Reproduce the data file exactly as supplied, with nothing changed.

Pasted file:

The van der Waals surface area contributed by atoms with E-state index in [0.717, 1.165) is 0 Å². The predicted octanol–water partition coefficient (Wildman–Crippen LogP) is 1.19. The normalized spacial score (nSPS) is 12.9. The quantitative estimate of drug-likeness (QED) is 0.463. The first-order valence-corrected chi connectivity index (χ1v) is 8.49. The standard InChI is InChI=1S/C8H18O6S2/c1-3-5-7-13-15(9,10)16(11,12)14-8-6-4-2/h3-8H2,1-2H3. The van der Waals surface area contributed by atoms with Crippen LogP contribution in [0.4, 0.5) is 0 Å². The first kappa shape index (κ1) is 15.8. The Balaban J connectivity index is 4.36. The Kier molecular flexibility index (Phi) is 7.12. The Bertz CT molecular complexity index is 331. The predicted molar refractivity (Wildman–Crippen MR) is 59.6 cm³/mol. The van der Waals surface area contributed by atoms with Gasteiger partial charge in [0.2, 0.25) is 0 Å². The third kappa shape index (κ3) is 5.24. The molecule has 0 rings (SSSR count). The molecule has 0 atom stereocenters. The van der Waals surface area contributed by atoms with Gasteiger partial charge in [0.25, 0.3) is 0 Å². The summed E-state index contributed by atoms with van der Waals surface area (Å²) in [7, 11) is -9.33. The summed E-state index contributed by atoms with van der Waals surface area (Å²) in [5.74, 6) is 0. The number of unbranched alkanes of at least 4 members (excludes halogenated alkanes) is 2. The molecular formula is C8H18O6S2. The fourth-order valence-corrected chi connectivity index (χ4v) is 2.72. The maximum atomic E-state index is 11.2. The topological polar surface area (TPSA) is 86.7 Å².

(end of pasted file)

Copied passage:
The van der Waals surface area contributed by atoms with E-state index in [0.717, 1.165) is 0 Å². The predicted octanol–water partition coefficient (Wildman–Crippen LogP) is 1.19. The normalized spacial score (nSPS) is 12.9. The quantitative estimate of drug-likeness (QED) is 0.463. The first-order valence-corrected chi connectivity index (χ1v) is 8.49. The standard InChI is InChI=1S/C8H18O6S2/c1-3-5-7-13-15(9,10)16(11,12)14-8-6-4-2/h3-8H2,1-2H3. The van der Waals surface area contributed by atoms with Crippen LogP contribution in [0.4, 0.5) is 0 Å². The first kappa shape index (κ1) is 15.8. The Balaban J connectivity index is 4.36. The Kier molecular flexibility index (Phi) is 7.12. The Bertz CT molecular complexity index is 331. The predicted molar refractivity (Wildman–Crippen MR) is 59.6 cm³/mol. The van der Waals surface area contributed by atoms with Gasteiger partial charge in [0.2, 0.25) is 0 Å². The third kappa shape index (κ3) is 5.24. The molecule has 0 rings (SSSR count). The molecule has 0 atom stereocenters. The van der Waals surface area contributed by atoms with Gasteiger partial charge in [0.25, 0.3) is 0 Å². The summed E-state index contributed by atoms with van der Waals surface area (Å²) in [7, 11) is -9.33. The summed E-state index contributed by atoms with van der Waals surface area (Å²) in [5.74, 6) is 0. The number of unbranched alkanes of at least 4 members (excludes halogenated alkanes) is 2. The molecular formula is C8H18O6S2. The fourth-order valence-corrected chi connectivity index (χ4v) is 2.72. The maximum atomic E-state index is 11.2. The topological polar surface area (TPSA) is 86.7 Å².